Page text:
News / Asia

    ILO Welcomes Burma's Proposed New Labor Laws

    Two young ethnic Karen boys guard a military post at New Manerplaw, Burma, Jan 31, 2004 (File Photo)
    Two young ethnic Karen boys guard a military post at New Manerplaw, Burma, Jan 31, 2004 (File Photo)
    Ron Corben

    The International Labor Organization (ILO) says it is encouraged by proposed legislation in Burma to allow greater freedom for labor unions, but remains concerned about the use of forced child labor in the military and private sector.

    The ILO representative in Burma, Steve Marshall, speaking to reporters Tuesday, said Burma’s military is preparing legislation that will allow for legal trade unions, with rights to strike. Marshall said this is a further step in signs of economic reform.

    The legislation is set to be presented before a new parliament elected last November and due to hold its first session in late January. Marshall said the legislation marks a major step in the country’s labor rights.

    "Obviously, the issue of freedom of association, which is effectively the right of workers and people to be represented which includes the issues of, for example, collective bargaining, it would include the issues of the right to strike ... they are critical and if passed into law make a big change in terms of the way in which the society is able to develop," said Marshall.

    The military government in Burma, also known as Myanmar, already has ratified the internationally recognized Freedom of Association Convention, which is the standard set by the ILO.

    Marshall says, though, that while the introduction of the legislation is a step towards an improved labor market in Burma, the overall reform program remains in its early days.

    Human rights groups say while unions and associations have been a feature of Burma’s economic and political life, they have been tightly regulated by the military.

    Trade unionists also have been jailed for activities "not sanctioned’ by the military." Thailand-based rights group, Assistance Association for Political Prisoners (Burma), says of the more than 2,100 political prisoners currently detained, 44 are labor activists.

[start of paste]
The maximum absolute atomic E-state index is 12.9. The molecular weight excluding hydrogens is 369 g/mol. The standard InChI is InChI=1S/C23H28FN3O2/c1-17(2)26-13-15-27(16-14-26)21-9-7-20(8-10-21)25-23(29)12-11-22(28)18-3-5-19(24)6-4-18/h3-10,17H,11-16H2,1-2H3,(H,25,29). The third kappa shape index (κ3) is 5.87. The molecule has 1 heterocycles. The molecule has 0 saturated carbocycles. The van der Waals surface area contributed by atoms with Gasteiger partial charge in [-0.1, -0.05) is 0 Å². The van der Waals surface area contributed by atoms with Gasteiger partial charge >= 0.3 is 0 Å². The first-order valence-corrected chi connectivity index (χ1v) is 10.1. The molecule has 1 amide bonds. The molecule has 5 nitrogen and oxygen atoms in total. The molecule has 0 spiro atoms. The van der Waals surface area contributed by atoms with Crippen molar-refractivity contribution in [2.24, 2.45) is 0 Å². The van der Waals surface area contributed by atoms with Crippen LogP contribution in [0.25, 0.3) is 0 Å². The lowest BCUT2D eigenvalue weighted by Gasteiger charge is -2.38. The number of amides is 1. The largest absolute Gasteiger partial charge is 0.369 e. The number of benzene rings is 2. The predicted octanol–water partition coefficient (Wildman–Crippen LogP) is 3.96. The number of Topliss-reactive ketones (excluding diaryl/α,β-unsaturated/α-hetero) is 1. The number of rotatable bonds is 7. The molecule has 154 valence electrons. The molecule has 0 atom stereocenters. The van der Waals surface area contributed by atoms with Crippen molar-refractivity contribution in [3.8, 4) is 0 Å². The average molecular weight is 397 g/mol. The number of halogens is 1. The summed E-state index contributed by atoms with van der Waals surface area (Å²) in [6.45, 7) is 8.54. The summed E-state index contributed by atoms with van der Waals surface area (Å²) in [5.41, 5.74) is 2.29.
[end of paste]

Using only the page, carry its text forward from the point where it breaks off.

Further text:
The ILO’s chief goal in Burma has been to assist in ending forced labor and it has an agreement with the military government that enables complaints to be lodged with the organization’s country offices. Last year the ILO received 370 complaints, marking a sharp increase over recent years.

    Marshall said the ILO remains concerned over ongoing issues of child labor and recruitment of child soldiers into Burma’s armed forces. He said there have been signs of progress in dealings with the armed forces.

    "In the area of child soldiers - yes - there is a general positive move," said Marshall. "In the last year, for example, 73 children - as a result of complaints made to the ILO - were released and discharged from the military."

    The military government recently announced a program of national military service for both men and women that may come into effect beginning in 2012.

    Burma’s army, faced with problems of recruitment and desertion, has looked to underage recruitment using labor brokers. Marshall said the proposed national service is expected to have a direct impact on child recruits.

    Marshall added that many children often are lured into forced labor due to poverty when families are unable to pay for the child’s education.

    But forced labor remains a major problem across Burma, with rights groups citing villages forced to construct roads and other work for the military, while jailed prisoners also are recruited for local industries.